What is the difference between the available types of hearing aids?
- Posted on: Feb 11 2014
Guest blogger: Peter Fan, AuD
For many people, hearing loss is a natural part of the aging process, and the onset is so gradual they aren’t aware their hearing is deteriorating. Hearing loss can also be caused by genetic and/or medical conditions, ear infections, illness, traumatic injury or prolonged exposure to noise.
Hearing loss is one the world’s most common health problems. It is also one of the most ignored problems. This is unfortunate because hearing loss and its psychological side effects are highly treatable. Hearing loss is not like listening to sounds with the volume turned down. Instead, you may notice that certain spoken sounds, such as “sh,””th” and “f,” are more difficult to hear than others. That’s why people with hearing loss often say they can hear people taking but can’t understand what is being said.
While most hearing losses do not cause physical pain, they often have social and psychological affects. These include: breakdown of communication, social isolation, depression, frustration and loss of self-esteem. Untreated hearing loss in children can delay the development of speech, language and learning skills. Signs of hearing loss may include:
- People seem to mumble
- Asking others to repeat themselves
- Difficulty following conversations when the background is noisy or when in group situations
- Children’s and women’s voices are difficult to hear
- Being able to hear people talk, but having difficulty understanding the words
- The TV or radio are turned up louder than normal
- High pitched sounds such as birds, crickets and bells cannot be heard
- Family, colleagues and friends suggest you might have a hearing problem
- You often hear a ringing or buzzing in your ears.
It’s important to know you’re not alone. Approximately one in 10 people experience some degree of hearing loss and about 90% of these people can be helped with the use of hearing instruments. Choosing the right hearing instruments comes down to a number of factors: your hearing loss, the features and look you prefer and your lifestyle.
- Degree of hearing loss: Not all styles and technologies are appropriate for all hearing losses. Usually greater the hearing loss, bigger the size of hearing instrument you will need.
- Ear anatomy: Some ear canals are very tiny, making it almost impossible to fit a completely-in-the-canal style (CIC).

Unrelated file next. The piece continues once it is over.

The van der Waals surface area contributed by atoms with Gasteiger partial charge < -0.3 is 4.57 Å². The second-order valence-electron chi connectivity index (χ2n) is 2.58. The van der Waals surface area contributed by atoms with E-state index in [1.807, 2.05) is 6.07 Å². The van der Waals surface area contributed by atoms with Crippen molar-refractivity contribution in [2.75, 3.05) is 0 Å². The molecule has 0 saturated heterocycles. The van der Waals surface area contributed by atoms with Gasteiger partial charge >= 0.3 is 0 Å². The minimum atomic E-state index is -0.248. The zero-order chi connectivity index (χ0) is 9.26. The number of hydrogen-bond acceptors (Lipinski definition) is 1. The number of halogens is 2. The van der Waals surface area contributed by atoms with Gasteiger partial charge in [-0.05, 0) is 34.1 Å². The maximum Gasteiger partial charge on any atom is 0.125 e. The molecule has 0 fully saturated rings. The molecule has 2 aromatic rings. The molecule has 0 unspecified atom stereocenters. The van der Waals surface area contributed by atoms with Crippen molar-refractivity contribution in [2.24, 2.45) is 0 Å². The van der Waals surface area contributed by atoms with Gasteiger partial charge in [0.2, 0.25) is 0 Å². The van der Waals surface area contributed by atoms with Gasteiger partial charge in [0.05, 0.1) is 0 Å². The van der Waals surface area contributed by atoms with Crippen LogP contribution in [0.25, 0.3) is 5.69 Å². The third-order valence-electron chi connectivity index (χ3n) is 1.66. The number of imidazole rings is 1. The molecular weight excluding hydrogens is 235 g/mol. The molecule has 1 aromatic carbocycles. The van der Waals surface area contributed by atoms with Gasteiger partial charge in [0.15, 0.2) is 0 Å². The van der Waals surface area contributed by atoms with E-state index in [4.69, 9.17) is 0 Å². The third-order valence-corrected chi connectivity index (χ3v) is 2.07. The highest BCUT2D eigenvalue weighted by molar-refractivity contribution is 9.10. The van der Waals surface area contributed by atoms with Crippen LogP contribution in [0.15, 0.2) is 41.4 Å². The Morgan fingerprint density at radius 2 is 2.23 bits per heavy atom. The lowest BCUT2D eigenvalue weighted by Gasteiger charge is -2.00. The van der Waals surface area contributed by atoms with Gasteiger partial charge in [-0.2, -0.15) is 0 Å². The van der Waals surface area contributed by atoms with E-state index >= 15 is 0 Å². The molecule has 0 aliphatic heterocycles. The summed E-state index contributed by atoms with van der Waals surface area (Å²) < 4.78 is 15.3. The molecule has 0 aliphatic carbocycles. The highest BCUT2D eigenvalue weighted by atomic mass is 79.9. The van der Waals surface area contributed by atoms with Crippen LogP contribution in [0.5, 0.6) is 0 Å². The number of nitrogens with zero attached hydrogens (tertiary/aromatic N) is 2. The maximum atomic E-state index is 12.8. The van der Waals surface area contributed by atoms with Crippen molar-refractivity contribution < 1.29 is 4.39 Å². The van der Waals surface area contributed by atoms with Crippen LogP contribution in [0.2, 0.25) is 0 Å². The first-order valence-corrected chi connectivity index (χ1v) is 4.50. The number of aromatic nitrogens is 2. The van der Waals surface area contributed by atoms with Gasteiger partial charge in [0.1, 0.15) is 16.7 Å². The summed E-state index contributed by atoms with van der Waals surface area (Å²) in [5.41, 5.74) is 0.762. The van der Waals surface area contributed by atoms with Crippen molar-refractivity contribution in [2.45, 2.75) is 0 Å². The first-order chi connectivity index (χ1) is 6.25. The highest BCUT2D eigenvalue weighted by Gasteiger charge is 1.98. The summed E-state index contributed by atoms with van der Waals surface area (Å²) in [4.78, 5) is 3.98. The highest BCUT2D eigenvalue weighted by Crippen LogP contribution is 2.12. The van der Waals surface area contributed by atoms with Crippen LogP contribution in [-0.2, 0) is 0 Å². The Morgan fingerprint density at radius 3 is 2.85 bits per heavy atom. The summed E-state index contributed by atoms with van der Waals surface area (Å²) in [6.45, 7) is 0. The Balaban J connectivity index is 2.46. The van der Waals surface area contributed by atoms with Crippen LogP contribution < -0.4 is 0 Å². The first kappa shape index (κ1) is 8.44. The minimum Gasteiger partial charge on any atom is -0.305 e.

- Lifestyle: Your different listening environments will help dictate the best hearing instrument to meet your needs.
- Design preference and budget: Choose from a wide variety of styles, colors and sizes at a wide range of prices to fit every budget.
Variety of hearing instrument styles.
- Complete-in-the-canal (CIC) fits deep inside your ear canal, making it almost invisible. For mild to moderately severe hearing losses.
- In-the-canal (ITC) fits almost entirely inside your ear canal. The slight size increase allows the ITC to accommodate options that may not fir on a CIC. For mild to moderately severe hearing losses.
- In-the-ear (ITE) fits securely in your outer ear and provides sufficient space for extra options. For mild to severe hearing losses.
- Behind-the-ear (BTE) sits comfortably behind your ear, with sounds passing through a tube to an ear mold that fits in your outer ear. For mild to profound hearing losses.
- Receiver-in-the-canal (RIC) provides an open fit (meaning nothing plugs your ear canal) and natural sounds via a discreet slim wire which directs sound into the ear. For mild to severe hearing losses.
Hearing instrument technology has undergone huge advances, providing sophisticated hearing solutions that meet the demands of active lifestyles. Today hearing instruments are much smaller-some are virtually invisible- and some are able to integrate seamlessly with other technologies, such as Bluetooth-enabled cell phones and MP3 players.
If you think you have a hearing loss, you should talk to an audiologist. Audiologists are trained to identify, treat and prevent hearing loss. During the evaluation, your audiologist will determine the degree of your hearing loss, discuss the results with you, explain your hearing condition, refer you to a physician (if necessary) and select and fit your hearing instruments. These hearing instruments are usually covered by a 30-day adjustment period, giving you time to get used to them and your audiologist an opportunity to fine tune them, if needed.
Tagged with: ear nose throat, ENT, hearing aid, hearing aids, hearing loss, Isaac Namdar, Isaac Namdar MD, nerve loss, New York, new york city, Otolaryngology, Otorhinolaryngology, Peter Fan AuD, presbycusis, sensorineural hearing loss
Posted in: Ears